“That the man of God may be perfect, thoroughly furnished unto all good works.” (2 Timothy 3:17)
The word “perfect” in this verse is artios, and it is used only this one time in the Bible. Its basic meaning seems to be “fitted,” or “fresh.” Then, the words “thoroughly furnished” are one word, exartizo, in the original, which—interestingly enough—is essentially this same rare word (artios) with the prefix ex (meaning “out of”) added. It is only used one other time, where it is translated “accomplished” (Acts 21:5).
Putting these concepts together, Paul seems to be saying that the “man of God” is not necessarily a man who is sinlessly perfect but one who is both fresh (ready to meet present needs) and fully equipped (able to meet present needs).
And, of course, it is significant that this splendid testimony to what a man of God can be—and should be—follows immediately upon Paul’s grand testimony to the inspiration and power of the Holy Scriptures. The Scriptures, first of all, “are able to make thee wise unto salvation through faith which is in Christ Jesus” (2 Timothy 3:15). Then, they are “profitable for doctrine, for reproof, for correction, for instruction in righteousness” (v. 16).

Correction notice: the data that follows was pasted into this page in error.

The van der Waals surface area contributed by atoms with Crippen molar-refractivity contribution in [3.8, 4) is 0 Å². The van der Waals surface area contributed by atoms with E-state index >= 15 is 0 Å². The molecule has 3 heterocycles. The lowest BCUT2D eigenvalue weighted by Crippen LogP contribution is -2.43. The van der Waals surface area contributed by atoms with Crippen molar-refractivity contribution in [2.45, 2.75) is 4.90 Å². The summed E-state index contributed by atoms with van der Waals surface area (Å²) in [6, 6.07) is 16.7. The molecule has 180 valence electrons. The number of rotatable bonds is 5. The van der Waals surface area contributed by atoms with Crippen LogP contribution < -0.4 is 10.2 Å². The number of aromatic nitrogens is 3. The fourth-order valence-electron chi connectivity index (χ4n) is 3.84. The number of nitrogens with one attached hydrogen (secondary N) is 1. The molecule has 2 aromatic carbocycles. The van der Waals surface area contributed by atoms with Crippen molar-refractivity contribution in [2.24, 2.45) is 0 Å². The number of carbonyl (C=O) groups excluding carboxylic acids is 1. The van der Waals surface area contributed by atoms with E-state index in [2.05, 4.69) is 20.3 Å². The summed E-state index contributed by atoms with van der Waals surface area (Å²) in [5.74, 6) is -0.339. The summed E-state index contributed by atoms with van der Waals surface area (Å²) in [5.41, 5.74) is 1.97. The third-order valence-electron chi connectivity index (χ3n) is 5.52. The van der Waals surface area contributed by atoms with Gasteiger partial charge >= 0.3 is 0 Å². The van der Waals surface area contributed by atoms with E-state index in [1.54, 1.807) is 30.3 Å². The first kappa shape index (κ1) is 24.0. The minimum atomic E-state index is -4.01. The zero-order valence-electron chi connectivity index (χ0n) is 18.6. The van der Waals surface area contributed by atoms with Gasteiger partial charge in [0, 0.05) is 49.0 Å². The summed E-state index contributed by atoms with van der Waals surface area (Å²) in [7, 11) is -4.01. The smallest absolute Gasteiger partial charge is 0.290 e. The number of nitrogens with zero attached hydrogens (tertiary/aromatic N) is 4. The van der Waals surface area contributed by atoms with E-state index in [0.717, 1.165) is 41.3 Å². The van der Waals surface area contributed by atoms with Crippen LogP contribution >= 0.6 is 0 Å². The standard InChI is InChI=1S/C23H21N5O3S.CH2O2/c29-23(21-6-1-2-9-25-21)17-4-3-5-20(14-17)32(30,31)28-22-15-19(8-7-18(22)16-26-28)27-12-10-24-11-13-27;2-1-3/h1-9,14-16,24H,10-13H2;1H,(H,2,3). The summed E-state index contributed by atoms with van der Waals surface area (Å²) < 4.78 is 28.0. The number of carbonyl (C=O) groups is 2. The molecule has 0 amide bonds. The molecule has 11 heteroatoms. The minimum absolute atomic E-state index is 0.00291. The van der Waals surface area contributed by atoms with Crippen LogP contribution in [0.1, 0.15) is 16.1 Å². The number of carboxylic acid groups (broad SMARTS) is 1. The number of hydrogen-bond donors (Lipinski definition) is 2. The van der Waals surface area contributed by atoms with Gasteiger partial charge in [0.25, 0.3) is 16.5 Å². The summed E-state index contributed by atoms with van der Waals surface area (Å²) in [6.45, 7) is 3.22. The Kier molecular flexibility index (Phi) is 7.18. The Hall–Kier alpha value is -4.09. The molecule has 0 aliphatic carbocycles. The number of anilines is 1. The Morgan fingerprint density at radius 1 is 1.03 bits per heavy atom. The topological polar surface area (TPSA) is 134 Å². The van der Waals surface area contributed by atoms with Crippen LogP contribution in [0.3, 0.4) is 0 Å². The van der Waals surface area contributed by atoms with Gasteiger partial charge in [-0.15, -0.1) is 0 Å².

“Doctrine,” more specifically, is teaching. “Reproof” is evidence or conviction. “Correction” is a word used only this one time, and it means setting straight. “Instruction” is chastening. Then, the end result of the perfect teachings, the convicting evidences, the correcting influences, and the chastening cleansing of the Holy Scriptures is to produce men and women of God who are both ready and able to meet the critical needs of the times in which they live.
By the same token, the large numbers of nominal Christians who do not diligently study, obey, and apply the Holy Scriptures in their lives are not either ready or able to face the awful challenges (vv. 1-14) of these last days. HMM